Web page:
A Night in Acadieby Kate Chopin
There was really nothing more to do in the vicinity of Marksville than in the neighborhood of his own small farm; but Elvina would not be down there, nor Amaranthe, nor any of Ma'me Valtour's
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THERE was nothing to do on the plantation so Telèsphore, having a few dollars in his pocket, thought he would go down and spend Sunday in the vicinity of Marksville.
There was really nothing more to do in the vicinity of Marksville than in the neighborhood of his own small farm; but Elvina would not be down there, nor Amaranthe, nor any of Ma'me Valtour's daughters to harass him with doubt, to torture him with indecision, to turn his very soul into a weather-cock for love's fair winds to play with.
Telèsphore at twenty-eight had long felt the need of a wife. His home without one was like an empty temple in which there is no altar, no offering. So keenly did he realize the necessity that a dozen times at least during the past year he had been on the point of proposing marriage to almost as many different young women of the neighborhood. Therein lay the difficulty, the trouble which Telèsphore experienced in making up his mind. Elvina's eyes were beautiful and had often tempted him to the verge of a declaration. But her skin was over swarthy for a wife; and her movements were slow and heavy; he doubted she had Indian blood, and we all know what Indian blood is for treachery. Amaranthe presented in her person none of these obstacles to matrimony. If her eyes were not so handsome as Elvina's, her skin was fine, and being slender to a fault, she moved swiftly about her household affairs, or when she walked the country lanes in going to church or to the store. Telèsphore had once reached the point of believing that Amaranthe would make him an excellent wife. He had even started out one day with the intention of declaring himself, when, as the god of chance would have it, Ma'me Valtour espied him passing in the road and enticed him to enter and partake of coffee and "baignés." He would have been a man of stone to have resisted, or to have remained insensible to the charms and accomplishments of the Valtour girls. Finally there was Ganache's widow, seductive rather than handsome, with a good bit of property in her own right. While Telèsphore was considering his chances of happiness or even success with Ganache's widow, she married a younger man.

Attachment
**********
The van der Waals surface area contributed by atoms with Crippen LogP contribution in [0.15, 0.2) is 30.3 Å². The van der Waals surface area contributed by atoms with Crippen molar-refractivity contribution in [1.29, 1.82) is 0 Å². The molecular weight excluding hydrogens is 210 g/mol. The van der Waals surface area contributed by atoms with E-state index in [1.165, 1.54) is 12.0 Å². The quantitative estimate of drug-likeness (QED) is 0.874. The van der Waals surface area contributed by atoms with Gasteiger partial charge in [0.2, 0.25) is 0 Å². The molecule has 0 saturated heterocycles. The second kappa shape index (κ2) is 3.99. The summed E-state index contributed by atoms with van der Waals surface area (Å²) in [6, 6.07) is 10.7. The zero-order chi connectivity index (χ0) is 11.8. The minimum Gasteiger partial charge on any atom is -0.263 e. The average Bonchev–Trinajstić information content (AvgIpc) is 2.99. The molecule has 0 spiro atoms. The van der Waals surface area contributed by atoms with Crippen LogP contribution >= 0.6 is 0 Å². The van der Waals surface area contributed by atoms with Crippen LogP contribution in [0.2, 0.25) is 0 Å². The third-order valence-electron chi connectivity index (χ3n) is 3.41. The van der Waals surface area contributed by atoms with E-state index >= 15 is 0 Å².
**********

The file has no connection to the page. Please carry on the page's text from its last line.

From these embarrassing conditions, Telèsphore sometimes felt himself forced to escape; to change his environment for a day or two and thereby gain a few new insights by shifting his point of view.
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